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How To Re-paint a Sign With Recessed or Dimensional Letters


The Process of Repainting a Sign with Plastic Lettering

Question: I have an outdoor sign that has recessed plastic lettering. Is there a simple way to protect the letters so that I can spray paint the sign? Also, it would be ideal if it were easy to remove the protective covering or coating once the sign is painted.

Answer: Probably the best way to protect the plastic lettering is to use a painter’s masking tape and some light-weight plastic sheeting similar to what is used for painting an automobile.

First, you’ll want to make sure the edges of the letters are clean and free of oil, dirt, or debris, just like you would with pretty much any other item like a window on your home or car, so that the painter’s tape will stick well to the lettering and not blow off with the force of an airless sprayer.

With this light-weight plastic sheeting, you’ll also want to make sure all flapping plastic is taped down as well or it may be loose enough to flap into your lovely, smooth and wet paint, thus messing up what should have been an easy spray painting job.

Plastic Letters and Logo

The right paint for your project will depend on what you’re painting. If you’re painting over a painted surface, it is best to know what was painted initially, but for the most part, different types of paint are useable over other types of paint, although it would be terribly wise of you to test an obscure corner if you don’t know what was used on the initial painting of the sign cabinet or board.

If latex or oil-based paints were used, you should be able to use either/or latex or oil-base paint or acrylic. If you’re painting a metal cabinet, it’s likely that an acrylic-based paint was used, or an automotive type of paint. Most paints will adhere to this paint if it has chalked off. It should be cleaned, lightly sanded, and brushed off again before applying a new coat of paint. I would generally advise against latex paints in this usage, though, as they tend to expand and contract in the weather at a slower rate than metal does (if you’re painting a metal sign) and seem, in our experience, to flake off the sign faster than most paints will. Again, though, it is always best if you take the time to test the new paint on the original paint, even if  you know what was used.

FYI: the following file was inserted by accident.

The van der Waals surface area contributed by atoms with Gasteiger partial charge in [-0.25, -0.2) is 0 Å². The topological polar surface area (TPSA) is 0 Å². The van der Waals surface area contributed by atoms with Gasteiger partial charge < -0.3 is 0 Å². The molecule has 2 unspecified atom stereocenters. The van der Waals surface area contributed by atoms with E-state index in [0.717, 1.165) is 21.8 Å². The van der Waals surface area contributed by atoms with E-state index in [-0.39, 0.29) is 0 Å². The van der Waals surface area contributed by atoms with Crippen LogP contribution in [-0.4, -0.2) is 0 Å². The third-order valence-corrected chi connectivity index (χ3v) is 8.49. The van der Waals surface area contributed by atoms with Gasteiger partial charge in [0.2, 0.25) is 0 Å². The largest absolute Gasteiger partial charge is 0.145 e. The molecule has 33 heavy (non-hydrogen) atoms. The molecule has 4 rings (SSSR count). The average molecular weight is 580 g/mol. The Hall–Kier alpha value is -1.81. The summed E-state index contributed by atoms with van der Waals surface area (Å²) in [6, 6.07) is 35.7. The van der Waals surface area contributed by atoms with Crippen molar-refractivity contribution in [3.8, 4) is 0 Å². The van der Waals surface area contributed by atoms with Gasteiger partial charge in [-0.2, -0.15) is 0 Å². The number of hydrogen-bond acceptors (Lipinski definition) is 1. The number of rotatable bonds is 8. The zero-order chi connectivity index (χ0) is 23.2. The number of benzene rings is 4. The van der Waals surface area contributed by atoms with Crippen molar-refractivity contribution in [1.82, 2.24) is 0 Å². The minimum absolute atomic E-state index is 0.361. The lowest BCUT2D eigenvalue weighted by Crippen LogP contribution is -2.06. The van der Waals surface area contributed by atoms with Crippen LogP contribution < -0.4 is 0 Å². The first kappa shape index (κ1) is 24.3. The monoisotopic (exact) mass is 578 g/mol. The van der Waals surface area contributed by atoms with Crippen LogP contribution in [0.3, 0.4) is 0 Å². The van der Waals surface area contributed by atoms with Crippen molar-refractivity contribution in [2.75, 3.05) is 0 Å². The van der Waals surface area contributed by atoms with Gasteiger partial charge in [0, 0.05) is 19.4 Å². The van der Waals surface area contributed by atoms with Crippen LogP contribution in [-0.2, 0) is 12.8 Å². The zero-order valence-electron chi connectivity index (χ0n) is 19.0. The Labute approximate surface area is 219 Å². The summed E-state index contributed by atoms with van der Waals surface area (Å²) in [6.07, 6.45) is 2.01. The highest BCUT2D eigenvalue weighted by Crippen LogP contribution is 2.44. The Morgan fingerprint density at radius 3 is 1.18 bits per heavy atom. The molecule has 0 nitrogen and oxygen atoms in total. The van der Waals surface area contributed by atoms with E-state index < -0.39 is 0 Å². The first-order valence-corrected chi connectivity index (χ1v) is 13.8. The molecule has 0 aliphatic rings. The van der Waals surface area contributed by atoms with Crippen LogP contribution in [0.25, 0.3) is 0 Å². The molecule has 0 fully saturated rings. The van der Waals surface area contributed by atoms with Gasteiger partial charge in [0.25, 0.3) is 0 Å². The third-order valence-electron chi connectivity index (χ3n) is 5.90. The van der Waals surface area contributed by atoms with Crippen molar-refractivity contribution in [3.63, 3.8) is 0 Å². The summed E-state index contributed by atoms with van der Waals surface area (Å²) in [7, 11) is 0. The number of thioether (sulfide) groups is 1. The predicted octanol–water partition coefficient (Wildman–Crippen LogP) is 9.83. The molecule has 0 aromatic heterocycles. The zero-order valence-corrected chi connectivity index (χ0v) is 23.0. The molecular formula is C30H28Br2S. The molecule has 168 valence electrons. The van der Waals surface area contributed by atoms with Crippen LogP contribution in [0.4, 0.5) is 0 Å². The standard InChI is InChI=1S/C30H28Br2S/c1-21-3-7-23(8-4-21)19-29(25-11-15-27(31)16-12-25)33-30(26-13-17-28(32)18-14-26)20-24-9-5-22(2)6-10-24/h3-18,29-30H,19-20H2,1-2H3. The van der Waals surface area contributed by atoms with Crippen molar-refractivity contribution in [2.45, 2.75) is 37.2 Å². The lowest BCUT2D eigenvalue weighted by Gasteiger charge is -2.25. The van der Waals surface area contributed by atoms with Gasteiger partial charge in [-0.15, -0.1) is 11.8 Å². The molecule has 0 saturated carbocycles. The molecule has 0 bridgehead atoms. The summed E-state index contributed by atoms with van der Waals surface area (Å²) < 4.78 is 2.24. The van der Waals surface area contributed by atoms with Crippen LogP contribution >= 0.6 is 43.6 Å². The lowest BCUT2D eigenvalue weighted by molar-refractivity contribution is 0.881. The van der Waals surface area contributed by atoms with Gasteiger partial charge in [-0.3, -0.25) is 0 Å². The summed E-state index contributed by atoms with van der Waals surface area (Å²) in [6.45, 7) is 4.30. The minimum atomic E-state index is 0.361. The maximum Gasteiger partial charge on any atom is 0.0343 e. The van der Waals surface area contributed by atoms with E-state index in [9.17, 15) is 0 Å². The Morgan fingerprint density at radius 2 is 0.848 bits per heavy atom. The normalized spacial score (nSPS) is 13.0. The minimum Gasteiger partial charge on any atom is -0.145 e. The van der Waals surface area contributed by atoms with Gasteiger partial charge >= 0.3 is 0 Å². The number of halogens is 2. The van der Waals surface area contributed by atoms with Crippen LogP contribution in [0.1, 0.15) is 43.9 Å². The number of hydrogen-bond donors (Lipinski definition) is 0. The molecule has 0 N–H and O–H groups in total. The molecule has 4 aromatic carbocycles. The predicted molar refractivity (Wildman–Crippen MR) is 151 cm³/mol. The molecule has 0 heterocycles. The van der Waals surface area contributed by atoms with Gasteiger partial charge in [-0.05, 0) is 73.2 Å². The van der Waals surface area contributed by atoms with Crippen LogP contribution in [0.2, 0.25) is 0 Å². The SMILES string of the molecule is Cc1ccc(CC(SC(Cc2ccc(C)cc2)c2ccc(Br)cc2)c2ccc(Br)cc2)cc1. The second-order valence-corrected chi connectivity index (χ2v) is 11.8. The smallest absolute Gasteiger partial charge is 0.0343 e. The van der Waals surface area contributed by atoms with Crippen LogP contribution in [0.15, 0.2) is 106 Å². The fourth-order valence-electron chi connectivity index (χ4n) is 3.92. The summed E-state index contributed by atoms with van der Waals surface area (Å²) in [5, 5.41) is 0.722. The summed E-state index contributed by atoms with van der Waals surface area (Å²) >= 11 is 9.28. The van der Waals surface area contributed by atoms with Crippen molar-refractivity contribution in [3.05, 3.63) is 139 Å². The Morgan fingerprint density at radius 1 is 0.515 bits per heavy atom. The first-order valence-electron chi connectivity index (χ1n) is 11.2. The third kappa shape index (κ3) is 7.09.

It may be necessary to put a 2nd coat on when spraying as well. You cannot paint too heavily on a vertical surface, or your paint will possibly run. It is better to put down a thin coat, let it dry, then apply a 2nd coat. It might be a good idea to make sure it isn’t going to rain or snow any time soon, as you may feel pressured to rush the project, which never bodes well, in our experience.

After you’ve painted your sign cabinet or background, wait until the paint is completely dry to remove the plastic film, usually at least 24 hours. The reason for this is that if you pull the plastic and tape too early, paint will flake off your plastic sheeting and painter’s tape, and fall onto the still tacky paint, once again messing up your beautiful paint job. So, it is always key, in our experience, to plan well and take your time. You cannot rush any job that has paint involved or you run the risk of painting more than once, which will, of course, than just taking the right amount of time the first time around.

I know that the above is true because I am world’s least patient person, and I’ve done many jobs twice or more times in my life because of it. Now that I’m in my 50’s, I’d like to think I am more patient than I was in my 30’s or 40’s, but I don’t have to paint all that much any more, so I don’t get to test this these days to tell you if it’s true or not. But at least I know what not to do, and hopefully you’ll learn from my impatient ways.


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Barry K. Brown

Barry Brown has been in the Sign, Banner, Decal and Display Business for over 20 years. It isn't what he thought he'd do with his life, but he says he knows too much now to do anything else!

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